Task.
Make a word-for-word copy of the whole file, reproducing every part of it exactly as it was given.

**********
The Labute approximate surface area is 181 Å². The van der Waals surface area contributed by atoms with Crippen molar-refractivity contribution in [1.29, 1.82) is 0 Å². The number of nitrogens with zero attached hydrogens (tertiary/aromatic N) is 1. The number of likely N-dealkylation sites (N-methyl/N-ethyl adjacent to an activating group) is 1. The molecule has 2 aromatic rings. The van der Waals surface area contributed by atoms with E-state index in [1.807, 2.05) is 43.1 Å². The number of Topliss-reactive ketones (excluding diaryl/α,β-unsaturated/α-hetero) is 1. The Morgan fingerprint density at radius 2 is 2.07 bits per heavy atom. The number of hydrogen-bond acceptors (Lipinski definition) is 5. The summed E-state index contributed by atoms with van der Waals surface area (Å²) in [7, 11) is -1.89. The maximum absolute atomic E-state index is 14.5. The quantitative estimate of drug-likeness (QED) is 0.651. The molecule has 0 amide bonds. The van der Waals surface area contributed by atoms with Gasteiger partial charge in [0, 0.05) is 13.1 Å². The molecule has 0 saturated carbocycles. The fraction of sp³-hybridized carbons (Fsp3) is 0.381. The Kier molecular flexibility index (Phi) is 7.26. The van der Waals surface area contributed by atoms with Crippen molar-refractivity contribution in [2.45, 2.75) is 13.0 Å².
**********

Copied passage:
The Labute approximate surface area is 181 Å². The van der Waals surface area contributed by atoms with Crippen molar-refractivity contribution in [1.29, 1.82) is 0 Å². The number of nitrogens with zero attached hydrogens (tertiary/aromatic N) is 1. The number of likely N-dealkylation sites (N-methyl/N-ethyl adjacent to an activating group) is 1. The molecule has 2 aromatic rings. The van der Waals surface area contributed by atoms with E-state index in [1.807, 2.05) is 43.1 Å². The number of Topliss-reactive ketones (excluding diaryl/α,β-unsaturated/α-hetero) is 1. The Morgan fingerprint density at radius 2 is 2.07 bits per heavy atom. The number of hydrogen-bond acceptors (Lipinski definition) is 5. The summed E-state index contributed by atoms with van der Waals surface area (Å²) in [7, 11) is -1.89. The maximum absolute atomic E-state index is 14.5. The quantitative estimate of drug-likeness (QED) is 0.651. The molecule has 0 amide bonds. The van der Waals surface area contributed by atoms with Gasteiger partial charge in [0, 0.05) is 13.1 Å². The molecule has 0 saturated carbocycles. The fraction of sp³-hybridized carbons (Fsp3) is 0.381. The Kier molecular flexibility index (Phi) is 7.26. The van der Waals surface area contributed by atoms with Crippen molar-refractivity contribution in [2.45, 2.75) is 13.0 Å².